Article

“ It’s a 50/50 Thing You Know ”: Exploring the Multileveled Intersections of Gender and Power Within the Relationships of Young South African Men and Women

Authors:
To read the full-text of this research, you can request a copy directly from the authors.

Abstract

Efforts to advance sexual health globally require greater understandings of youth intimate relationship dynamics. Among 38 South African youth (21 women/17 men aged 21-30 from Durban and Soweto) we conducted qualitative cognitive interviews to explore how gender and power intersect to shape intimate relationship dynamics (October 2019-March 2021). Participants discussed perceptions and relevance of each of 13 items comprising the Sexual Relationship Power (SRP) scale, a widely used measure of gender equity, and the influence of SRP on youth sexual health. Data analysis was guided by constructivist grounded theory. The findings were organized using the socio-ecological model, revealing how gender and power intersected at multiple levels to influence youth intimate relationships. Key influencing factors included individual-level gender attitudes, male partner expectations, and women's resistance to dominance; intimate relationship-level power dynamics, consent, and intimacy; family-level household configurations and parental monitoring of daughters; and societal-level traditional gender norms. At all levels, women discussed resisting power inequities through communication and rejection of inequitable relationships. While men also displayed resistance to inequitable power structures, most upheld traditional gender norms through institutional affiliation (e.g. church) and deep-rooted socialized beliefs and attitudes. Efforts to improve youth sexual health require multileveled approaches that address inequitable power dynamics.

No full-text available

Request Full-text Paper PDF

To read the full-text of this research,
you can request a copy directly from the authors.

ResearchGate has not been able to resolve any citations for this publication.
Article
Full-text available
Background Gender inequity and the subsequent health impacts disproportionately affect communities in the Global South. However, most gender equity measures, such as Pulerwitz’ (2000) Sexual Relationship Power Scale (SRPS), are developed and validated in the Global North and then applied in Global South settings without investigation of context applicability or validity. This study examines the SRPS’ validity evidence, comprehensiveness, and contemporary relevance for young South African women and men. Methods Between 2019 and 2021, 38 cognitive interviews (CIs) were conducted among previous participants of a South African youth cohort study ‘AYAZAZI’ (2015–2017) to explore youth’s perceptions of the SRPS. The SRPS measures women’s perceptions of their partner’s controlling behaviours, and men’s perceptions of their own controlling behaviours. Using CIs, participants responded to a 13-item adaptation of the SRPS for use among South African youth (strongly agree-strongly disagree), and then were asked to think-aloud their reasoning for responses, their understanding and perceived relevance of each item, and made overall suggestions for scale adaptations. An item appraisal coding process was applied, whereby Cognitive Coding assessed the types of cognitive problems youth had with understanding the items, and Question Feature Coding assessed which item features caused problems for participant understandings. Finally, youth recommendations for scale adaptations were summarized. Results Overall, 21 women and 17 men aged 21–30 participated in CIs in Durban and Soweto, South Africa. Cognitive Coding revealed 1. Comprehension issues, and 2. Judgements related to items’ applicability to lived experiences and identities (e.g., being unmarried). Question Feature Coding revealed items’ 1. Lack of clarity or vagueness in wording and 2. Logical problems in assumptions leading to multiple interpretations (e.g., item ‘my partner always need to know where I am’ interpreted as both controlling and caring behaviour). Multiple, overlapping issues revealed how many items failed to “fit” within the present-day living realities of South African youth. Youth recommended several item adaptations and additions, including strength-based items, to existing measures of gender equity and relationship power. Conclusion Given identified issues, several adaptations including revising items to be more inclusive, contemporary, context specific, relational, and strength-based are needed to validly measure gender equity and power dynamics within the relationships of South African youth.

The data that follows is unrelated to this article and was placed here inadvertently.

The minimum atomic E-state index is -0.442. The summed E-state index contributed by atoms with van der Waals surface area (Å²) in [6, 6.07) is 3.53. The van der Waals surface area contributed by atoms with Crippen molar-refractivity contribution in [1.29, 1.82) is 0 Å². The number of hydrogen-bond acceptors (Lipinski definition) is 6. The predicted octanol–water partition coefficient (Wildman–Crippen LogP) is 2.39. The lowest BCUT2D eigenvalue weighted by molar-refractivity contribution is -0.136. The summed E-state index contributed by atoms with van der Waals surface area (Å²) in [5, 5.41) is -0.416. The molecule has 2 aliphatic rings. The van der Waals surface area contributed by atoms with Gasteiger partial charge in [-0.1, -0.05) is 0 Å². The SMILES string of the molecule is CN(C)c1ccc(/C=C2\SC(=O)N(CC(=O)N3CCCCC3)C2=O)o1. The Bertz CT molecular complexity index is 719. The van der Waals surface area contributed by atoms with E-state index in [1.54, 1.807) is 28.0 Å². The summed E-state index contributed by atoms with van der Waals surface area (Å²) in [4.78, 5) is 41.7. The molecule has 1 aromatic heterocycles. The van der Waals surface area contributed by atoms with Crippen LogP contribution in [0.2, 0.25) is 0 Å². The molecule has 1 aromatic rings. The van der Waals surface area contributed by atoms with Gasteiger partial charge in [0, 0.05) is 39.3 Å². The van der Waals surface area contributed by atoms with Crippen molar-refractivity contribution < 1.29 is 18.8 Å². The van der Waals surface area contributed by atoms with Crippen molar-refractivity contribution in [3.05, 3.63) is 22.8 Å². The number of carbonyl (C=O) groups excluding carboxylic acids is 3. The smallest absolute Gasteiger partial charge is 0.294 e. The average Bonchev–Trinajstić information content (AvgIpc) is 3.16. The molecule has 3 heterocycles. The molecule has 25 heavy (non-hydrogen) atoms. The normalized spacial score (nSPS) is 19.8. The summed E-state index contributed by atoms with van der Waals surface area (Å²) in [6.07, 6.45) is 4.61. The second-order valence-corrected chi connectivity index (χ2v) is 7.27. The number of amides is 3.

Article
Full-text available